Today marks the 26th anniversary of the killing of the 39-year-old French filmmaker at her holiday cottage in west Cork in 1996.
A twin-track investigation into the murder by gardaí and a cold-case review team has been under way for six months, but an enormous amount of work remains to be done.
Nearly 10,000 separate pieces of information compiled over 26 years have to be reviewed, and the process has been complicated by the deaths of 10 witnesses and garda members.
Gardaí said the cold-case review, under Det Supt Des McTiernan, will not interfere with the continuing investigation by a West Cork garda team under the direction of Supt Joseph Moore.
In contrast, it aims to complement that investigation by reviewing all possible evidence, considering new forensic testing techniques and re-examining all witness statements.
The cold-case team hopes to be able to make recommendations on the basis of their review, with the aim of ensuring the updated garda case file secures a decision to prosecute by the DPP.
Ian Bailey (65) was convicted of the killing by a French court in May 2019, but has always protested his innocence. He says he “stands ready and waiting” to co-operate with gardaí in any way he can.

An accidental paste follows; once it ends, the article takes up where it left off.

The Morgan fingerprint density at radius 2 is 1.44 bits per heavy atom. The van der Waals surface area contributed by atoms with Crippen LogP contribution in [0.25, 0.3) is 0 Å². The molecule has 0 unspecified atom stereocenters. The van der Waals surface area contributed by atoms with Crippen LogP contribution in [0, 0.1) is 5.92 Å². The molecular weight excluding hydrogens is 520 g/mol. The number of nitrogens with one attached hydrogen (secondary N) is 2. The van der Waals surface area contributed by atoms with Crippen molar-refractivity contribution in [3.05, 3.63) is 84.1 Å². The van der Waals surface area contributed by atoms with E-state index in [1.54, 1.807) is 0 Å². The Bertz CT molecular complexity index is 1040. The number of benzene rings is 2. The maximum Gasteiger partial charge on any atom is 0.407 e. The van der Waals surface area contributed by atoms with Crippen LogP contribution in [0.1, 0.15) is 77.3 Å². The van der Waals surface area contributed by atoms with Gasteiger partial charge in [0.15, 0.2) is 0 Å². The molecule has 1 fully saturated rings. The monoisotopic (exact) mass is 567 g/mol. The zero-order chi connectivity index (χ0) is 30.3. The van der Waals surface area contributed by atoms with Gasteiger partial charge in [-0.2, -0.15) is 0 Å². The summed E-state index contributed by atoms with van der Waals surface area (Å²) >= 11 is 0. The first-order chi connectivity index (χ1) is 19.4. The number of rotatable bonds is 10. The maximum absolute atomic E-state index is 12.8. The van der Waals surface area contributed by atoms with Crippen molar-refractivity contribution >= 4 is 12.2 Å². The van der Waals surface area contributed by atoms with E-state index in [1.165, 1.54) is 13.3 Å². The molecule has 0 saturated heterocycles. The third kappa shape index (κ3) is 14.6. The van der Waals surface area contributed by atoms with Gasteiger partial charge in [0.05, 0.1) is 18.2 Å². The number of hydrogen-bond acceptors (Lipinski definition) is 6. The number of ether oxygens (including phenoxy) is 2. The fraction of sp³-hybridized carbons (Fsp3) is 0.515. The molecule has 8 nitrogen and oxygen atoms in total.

He said he believes the cold-case review will exonerate him of any involvement in the murder and finally clear his name.
Bailey was arrested twice by gardaí in relation to the case in 1997 and 1998, but was released without charge on both occasions.
He has described the Paris prosecution as “a mockery of justice” and “a show trial”.
On three occasions the Irish courts have refused French requests for the Manchester-born law graduate to be extradited.
Meanwhile, Ms Toscan du Plantier’s family will remember her today at a private ceremony in Paris.
Each December, the relatives – led by her son, Pierre-Louis Baudey-Vignaud – hold a private memorial to mark the anniversary.
Mr Baudey-Vignaud’s eldest daughter is named Sophie in honour of her grandmother.